Latest Stephen Seiler lecture on training. Nov 2019

Starts at 3:26

Features new material.


The durability and repeatability comments are so hard to explain to people. So refreshing to listen to him talk about it and how to go about getting it. Nothing new to those who have been around but, it completely confounds those new to training. Should be mandatory listening.

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Any way to listen to this as a podcast? Or download to listen to it?

I am about to put in several hours of sitting still outside and is a perfect time for me to listen to something that needs quiet.

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So many good nuggets that would have saved ppl here on the forums a lot of confusion and doubt around this time last year.

Example: 1:10:15 into the video (discussion of zones)

Good talk.

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Listening right now and at 1:13:05 he states “but if they pop over into this second zone then you’ll start to see that cardiac drift” and “it will drift from the get go” which is absolutely not my experience. I recently did a “Seiler zone 2” tempo ride and after 16 minute warmup did a 2 hour tempo interval with virtually no cardiac draft (it was 0.05%). Average HR was 85% HRpeak-cycling and 91% LTHR.

Shakes head.

can you post a screenshot? power was erg?

I honestly lost interest before an hour was up. Seemed pretty much a repeat of prior info, but I have not spent the time to dig into this all lately.

Somewhat unrelated, but a question since you mention Cardiac Drift:

  • What does it mean if you get a negative value? (see data on 1st pic, graph on 2nd)
  • I see this in my two latest long workouts on the trainer and I don’t kn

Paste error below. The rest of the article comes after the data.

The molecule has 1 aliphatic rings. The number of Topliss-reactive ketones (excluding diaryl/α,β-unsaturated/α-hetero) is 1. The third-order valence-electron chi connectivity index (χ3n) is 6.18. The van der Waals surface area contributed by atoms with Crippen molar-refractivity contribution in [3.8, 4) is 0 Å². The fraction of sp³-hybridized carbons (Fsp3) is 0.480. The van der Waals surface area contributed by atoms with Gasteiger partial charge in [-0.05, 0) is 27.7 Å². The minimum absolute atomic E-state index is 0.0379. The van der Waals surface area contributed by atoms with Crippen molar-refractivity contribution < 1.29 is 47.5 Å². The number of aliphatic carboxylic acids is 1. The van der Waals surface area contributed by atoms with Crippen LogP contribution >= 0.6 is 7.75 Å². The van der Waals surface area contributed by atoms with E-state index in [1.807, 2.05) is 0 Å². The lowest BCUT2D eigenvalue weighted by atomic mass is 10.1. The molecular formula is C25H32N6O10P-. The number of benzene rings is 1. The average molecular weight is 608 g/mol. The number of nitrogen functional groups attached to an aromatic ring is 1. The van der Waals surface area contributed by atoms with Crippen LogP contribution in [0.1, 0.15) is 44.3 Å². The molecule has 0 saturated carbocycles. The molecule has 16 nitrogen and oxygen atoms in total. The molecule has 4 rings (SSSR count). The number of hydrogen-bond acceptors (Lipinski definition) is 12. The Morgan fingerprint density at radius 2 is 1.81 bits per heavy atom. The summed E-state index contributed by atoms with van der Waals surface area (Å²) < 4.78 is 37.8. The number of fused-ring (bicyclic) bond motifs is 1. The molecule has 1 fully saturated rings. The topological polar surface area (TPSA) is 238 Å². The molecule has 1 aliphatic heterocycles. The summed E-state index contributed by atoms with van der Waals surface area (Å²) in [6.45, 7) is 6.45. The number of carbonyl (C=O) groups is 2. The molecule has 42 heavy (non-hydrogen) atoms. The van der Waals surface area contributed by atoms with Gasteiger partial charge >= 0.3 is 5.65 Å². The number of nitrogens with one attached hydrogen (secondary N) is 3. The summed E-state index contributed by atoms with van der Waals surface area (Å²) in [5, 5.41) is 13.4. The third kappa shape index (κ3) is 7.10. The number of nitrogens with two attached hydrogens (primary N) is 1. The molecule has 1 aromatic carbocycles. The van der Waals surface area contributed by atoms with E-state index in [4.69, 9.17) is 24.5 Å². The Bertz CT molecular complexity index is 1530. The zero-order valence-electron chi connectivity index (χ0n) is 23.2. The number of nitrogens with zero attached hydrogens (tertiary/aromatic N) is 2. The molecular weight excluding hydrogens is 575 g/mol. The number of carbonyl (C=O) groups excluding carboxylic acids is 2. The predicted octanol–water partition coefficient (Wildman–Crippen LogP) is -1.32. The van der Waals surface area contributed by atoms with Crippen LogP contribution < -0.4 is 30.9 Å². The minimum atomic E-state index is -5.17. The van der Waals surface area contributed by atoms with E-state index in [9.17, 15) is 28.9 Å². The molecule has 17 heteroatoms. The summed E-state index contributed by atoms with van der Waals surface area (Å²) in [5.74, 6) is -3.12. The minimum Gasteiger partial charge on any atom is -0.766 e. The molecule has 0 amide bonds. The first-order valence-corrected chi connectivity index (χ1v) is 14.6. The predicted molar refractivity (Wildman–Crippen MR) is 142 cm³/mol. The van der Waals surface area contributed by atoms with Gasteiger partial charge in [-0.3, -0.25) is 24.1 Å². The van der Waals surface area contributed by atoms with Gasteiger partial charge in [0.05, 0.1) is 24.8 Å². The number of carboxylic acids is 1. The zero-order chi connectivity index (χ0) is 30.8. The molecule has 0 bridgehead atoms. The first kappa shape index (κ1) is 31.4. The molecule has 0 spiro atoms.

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can you trim the start and end of the start and end of the ride and recalculate the decoupling? Or post the raw HR and power data over time?

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I was just taking the quick info from instead of doing the calculations. I have them in a Google Sheet and will try that really quick.

Thanks for the idea :smiley:

Edit to add:
Placed 1st Half and 2nd Half intervals into the ride.

And still get a negative value.

My impression is that I am negative since the HR actually drops in the 2nd half (as opposed to increasing). In this case, I was doing some lower cadence drills, that likely dropped my HR more than if they were at higher rpm.

Good news is it means you’re in good base shape!

The Opposite Can Also be True

With highly fit elite athletes, we often see negative power to heart rate ratios on long group rides during training.

When you have the chance to sit in or ride in a mostly steady group ride, then you can produce power without a great deal of cardiac effort. This will show up as a negative Pw:Hr. This will actually help your energy usage and overall endurance training by allowing you to ride longer than you would riding solo. The ride file above shows a ratio of negative 6.2 percent. Hypothetically, you will have the energy to do those sprints drill planned for the next day!

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Much appreciated. The irony here is that I have read that article and even have it linked on my HR Decoupling page… but apparently my memory of it faded entirely :stuck_out_tongue: